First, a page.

The U.S. is hellbent on stopping Huawei from dominating the smartphone and 5G industry around the world.
The current Foreign Direct Product Rule will limit all of Huawei’s dealing with any American made technology. During this pandemic, it would seem as if only Huawei is getting good news from all fronts of its businesses.
Huawei experienced a strong positive growth during the first quarter. The company is also closing 5G deals with countries continuously despite constant U.S. pressure.
There is just no stopping the behemoth from taking the world’s largest slice of the pie in telecom innovation. Nevertheless, the U.S. is still trying its best to prevent this from happening.
Did you know…? ????
HUAWEI’s P40 series uses Kirin 990 (5G) processor with enhanced security! ????
— Huawei Developers (@Huawei_devs) April 29, 2020
New proposal for the U.S. Foreign Direct Product Rule (FDPR)
The policy mandates that shipments of all products that contain at least 25% U.S.-origin content by value may be controlled. This means that shipment to other countries of large devices, even though only 25% of it has American origin, may be stopped.
There is a new proposal to even further lower the 25% threshold to just ten percent. That would directly affect majority of items that ship out of the U.S. going to other countries.
The design of the new proposal might have had Huawei as the main target.
TSMC and the effect of the new FDPR proposal
Huawei heavily relies on the production of TSMC for its Kirin 5G capable chip sets. Several reports have shown that Huawei has foreseen that TSMC might be placed in a difficult position to fulfill its future orders. Therefore, the company has made future plans.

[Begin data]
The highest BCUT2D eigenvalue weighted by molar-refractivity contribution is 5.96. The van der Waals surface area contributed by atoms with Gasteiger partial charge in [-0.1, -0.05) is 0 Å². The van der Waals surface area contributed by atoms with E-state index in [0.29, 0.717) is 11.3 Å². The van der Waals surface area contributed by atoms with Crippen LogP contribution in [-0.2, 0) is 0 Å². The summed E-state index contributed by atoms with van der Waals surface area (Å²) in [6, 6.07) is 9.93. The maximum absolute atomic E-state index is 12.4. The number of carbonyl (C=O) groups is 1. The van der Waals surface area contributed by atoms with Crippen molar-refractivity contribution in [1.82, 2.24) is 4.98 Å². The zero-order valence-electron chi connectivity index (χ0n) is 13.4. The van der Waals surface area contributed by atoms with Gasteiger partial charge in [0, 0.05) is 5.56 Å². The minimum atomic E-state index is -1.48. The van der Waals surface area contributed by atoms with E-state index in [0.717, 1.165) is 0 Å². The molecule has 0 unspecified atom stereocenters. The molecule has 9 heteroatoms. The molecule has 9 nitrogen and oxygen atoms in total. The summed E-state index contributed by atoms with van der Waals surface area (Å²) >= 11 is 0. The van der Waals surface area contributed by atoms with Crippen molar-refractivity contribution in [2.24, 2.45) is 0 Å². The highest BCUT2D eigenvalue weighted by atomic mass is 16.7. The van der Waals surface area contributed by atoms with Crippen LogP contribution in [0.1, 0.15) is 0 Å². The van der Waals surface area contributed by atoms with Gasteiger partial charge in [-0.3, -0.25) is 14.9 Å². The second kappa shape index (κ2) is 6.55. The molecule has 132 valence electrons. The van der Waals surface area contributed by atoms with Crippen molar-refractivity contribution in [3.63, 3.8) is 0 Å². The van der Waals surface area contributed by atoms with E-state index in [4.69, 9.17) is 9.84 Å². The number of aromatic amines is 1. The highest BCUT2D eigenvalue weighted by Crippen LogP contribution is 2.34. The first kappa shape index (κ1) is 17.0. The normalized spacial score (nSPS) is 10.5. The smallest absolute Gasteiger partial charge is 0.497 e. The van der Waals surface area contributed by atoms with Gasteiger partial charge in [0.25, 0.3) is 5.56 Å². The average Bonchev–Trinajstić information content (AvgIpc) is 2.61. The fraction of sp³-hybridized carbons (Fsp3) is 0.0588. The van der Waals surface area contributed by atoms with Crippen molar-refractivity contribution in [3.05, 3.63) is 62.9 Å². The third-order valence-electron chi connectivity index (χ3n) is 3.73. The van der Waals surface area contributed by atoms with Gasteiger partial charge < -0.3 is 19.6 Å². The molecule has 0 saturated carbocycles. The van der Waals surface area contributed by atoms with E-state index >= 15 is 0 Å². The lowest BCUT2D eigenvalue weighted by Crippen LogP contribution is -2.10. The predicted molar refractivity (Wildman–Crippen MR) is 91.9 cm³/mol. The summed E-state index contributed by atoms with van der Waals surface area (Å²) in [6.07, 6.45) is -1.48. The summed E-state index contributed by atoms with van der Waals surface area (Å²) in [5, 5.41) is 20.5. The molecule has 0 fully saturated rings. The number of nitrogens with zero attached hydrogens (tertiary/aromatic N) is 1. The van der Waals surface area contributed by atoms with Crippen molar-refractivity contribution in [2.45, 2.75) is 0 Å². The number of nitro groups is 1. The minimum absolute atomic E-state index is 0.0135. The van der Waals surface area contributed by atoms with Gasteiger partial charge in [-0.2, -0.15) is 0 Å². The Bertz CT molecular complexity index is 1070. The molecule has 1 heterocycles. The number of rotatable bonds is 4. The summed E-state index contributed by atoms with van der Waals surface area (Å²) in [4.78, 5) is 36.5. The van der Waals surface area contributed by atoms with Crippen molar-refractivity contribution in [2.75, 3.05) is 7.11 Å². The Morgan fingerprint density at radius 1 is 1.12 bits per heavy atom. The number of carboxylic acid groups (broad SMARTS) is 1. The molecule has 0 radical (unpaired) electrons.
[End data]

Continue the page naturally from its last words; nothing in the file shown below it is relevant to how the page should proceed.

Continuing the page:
Enjoy optimal performance with the HUAWEI Kirin 990 5G SoC – giving you the fastest speeds, without heating up your device. #HuaweiMatePadPro
— Huawei Mobile (@HuaweiMobile) April 25, 2020
Huawei is slowly shifting its chipset production to Semiconductors Manufacturing International Corporation (SMIC). The Chinese company is also considering moving its chip set manufacturing to Samsung’s foundry, but that remains to be seen. Should the new FDPR proposal push through, TSMC’s hands will be tied even further by U.S. control.
The components of TSMC’s chipsets fall below the original 25% threshold set by the FDPR. With the new ten percent threshold proposal, the Kirin chipsets made by TSMC will be completely put to a halt. The U.S. government may order TSMC to cease any shipment to Huawei.
TSMC and its U.S. reliance
Huawei is TSMC’s second biggest client after Apple. The foundry is 60% owned by U.S. shareholders so the company falls within the bounds of the FPDR rule and the U.S. Administration’s mandates.
Losing Huawei as the second main client will be tough blow to TSMC. Nevertheless, the present administration is strongly backs up the company’s development. In fact, President Donald Trump is pressuring TSMC to construct a facility within the U.S. soil before the November elections.
Image courtesy of @HuaweiMobile/ Twitter